Description: Rediscover the ancient Indian epic, the Ramayana from the perspective of Sita. As the queen and wife of Rama, Sita offers a new look at the consequences of war and the role women play in their narratives. The graphic novel features bold patua art, often spanning whole pages at a time and varying in panel structure. Both the style and perspective offer a new way to consider the Ramayana and it’ questions of virtue, loyalty and truth.
Adult Graphic Novels
Radioactive by Lauren Redniss
Description: Part biography, part scientific history, and part love story, this highly saturated graphic depiction of Marie Curie’s life and work is quite unlike any other book. Every aspect of the artwork was handmade with details relevant to its subject, the influential chemist who discovered polonium and radium. The cyanotype printing process and bright colors allude to radioactivity itself and the typeface was made to match the 18th and 19th-century manuscripts used in the subject’s research. This captivating work surfaces at a unique intersection of readership and is sure to please historians, romantics, and even picture book lovers all at once.
The River at Night by Kevin Huizenga
Description: The River At Night seems like an ordinary story about the relationship of a young, techie couple until the main character Glenn drinks to much coffee and tries to sleep. What follows is his philosophical nightmare, all of the ideas and thought-loops he traps himself within the duration of one night. The most thrilling aspect of this novel is how the comic panels break form and the art begins to mimic the musings of Glenn’s mind as he drifts out of consciousness. The brilliant use of light and dark as well as the abstract representations of a wandering mind make this adventure of Glenn Ganges a must-read.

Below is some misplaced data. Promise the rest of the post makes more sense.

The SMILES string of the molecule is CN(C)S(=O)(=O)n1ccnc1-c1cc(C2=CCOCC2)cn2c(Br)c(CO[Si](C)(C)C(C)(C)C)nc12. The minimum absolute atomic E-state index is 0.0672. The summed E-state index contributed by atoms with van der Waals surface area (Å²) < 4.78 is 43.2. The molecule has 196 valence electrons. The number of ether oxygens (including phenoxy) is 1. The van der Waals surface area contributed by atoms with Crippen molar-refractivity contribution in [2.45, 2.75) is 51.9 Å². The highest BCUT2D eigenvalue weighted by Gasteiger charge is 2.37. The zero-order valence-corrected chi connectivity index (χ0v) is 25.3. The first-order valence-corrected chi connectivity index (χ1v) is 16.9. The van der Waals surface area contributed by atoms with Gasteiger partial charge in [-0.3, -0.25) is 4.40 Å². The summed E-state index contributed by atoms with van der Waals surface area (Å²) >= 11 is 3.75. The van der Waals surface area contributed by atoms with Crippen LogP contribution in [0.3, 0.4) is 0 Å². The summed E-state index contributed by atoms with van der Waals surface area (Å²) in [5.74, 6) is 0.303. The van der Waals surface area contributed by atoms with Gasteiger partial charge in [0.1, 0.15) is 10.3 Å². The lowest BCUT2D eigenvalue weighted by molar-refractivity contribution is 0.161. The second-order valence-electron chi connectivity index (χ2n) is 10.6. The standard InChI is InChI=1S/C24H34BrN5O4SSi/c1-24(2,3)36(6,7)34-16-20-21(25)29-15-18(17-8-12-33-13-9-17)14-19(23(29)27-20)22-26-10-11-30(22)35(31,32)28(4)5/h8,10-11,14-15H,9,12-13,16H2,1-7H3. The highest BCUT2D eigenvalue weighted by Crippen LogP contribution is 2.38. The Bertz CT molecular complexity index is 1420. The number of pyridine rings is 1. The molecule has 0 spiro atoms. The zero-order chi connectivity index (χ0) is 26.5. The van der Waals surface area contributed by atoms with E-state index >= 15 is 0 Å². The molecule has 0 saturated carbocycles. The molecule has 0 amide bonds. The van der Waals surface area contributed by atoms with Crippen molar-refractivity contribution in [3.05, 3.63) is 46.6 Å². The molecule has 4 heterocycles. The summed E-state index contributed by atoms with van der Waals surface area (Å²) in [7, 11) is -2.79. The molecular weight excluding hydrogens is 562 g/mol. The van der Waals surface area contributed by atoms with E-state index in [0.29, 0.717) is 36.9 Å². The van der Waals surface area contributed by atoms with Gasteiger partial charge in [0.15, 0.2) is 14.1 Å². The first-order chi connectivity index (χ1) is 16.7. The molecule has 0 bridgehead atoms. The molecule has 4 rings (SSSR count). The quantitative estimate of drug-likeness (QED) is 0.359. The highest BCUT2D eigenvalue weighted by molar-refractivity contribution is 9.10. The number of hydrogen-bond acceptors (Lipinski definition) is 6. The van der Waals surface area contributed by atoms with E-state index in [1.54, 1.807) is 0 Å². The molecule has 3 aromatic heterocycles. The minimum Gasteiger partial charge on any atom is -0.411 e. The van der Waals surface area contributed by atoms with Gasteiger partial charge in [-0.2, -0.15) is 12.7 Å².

Tokyo Love Story by Nora Krug
Description: Tokyo Love Story is a bilingual English/Japanese manga memoir about one women’s journey in Japan. The author illustrates her growing love for japan, first as a visitor and next as a resident, through free-form diary sketches and diagrams. This novel is especially unique in its attention to detail. Some pages are dedicated to grand moments like watching the sunset from Japan’s highest peak, while others go on at length about things such as common Japanese grocery items or recipes. Check out Tokyo Love Story for a detailed, water-colored account of living in the world’s most populous city.
Belonging by Nora Krug
Description: In Belonging, Nora Krug takes a handmade, multimedia approach to the graphic memoir. Pieces of both personal and historical artifacts from the holocaust drive the narrative of one German woman’s reckoning with the unforgivable past of her family and country. Rather than a historical account, Krug provides a more insular reflection on generational guilt and personal identity. The unconventional candor of this story leads readers to confront the darkness in their own histories and ask questions of reparations and forgiveness.
Everyone’s a Aliebn When Ur a Aliebn Too by Jomny Sun
Description: Random, quirky, and reminiscent of the 2010s internet culture, this graphic novel follows a young alien who was sent to earth to research humans. His findings are surprisingly earnest and lead him to a variety of friends and revelations. This novel breaks the box in all sorts of ways by using interpretive grammar, simple doodles, and a very silly storyline. Check out Everyone’s a Aliebn When Ur a Aliebn Too to get your dose of cuteness and comedy all in one.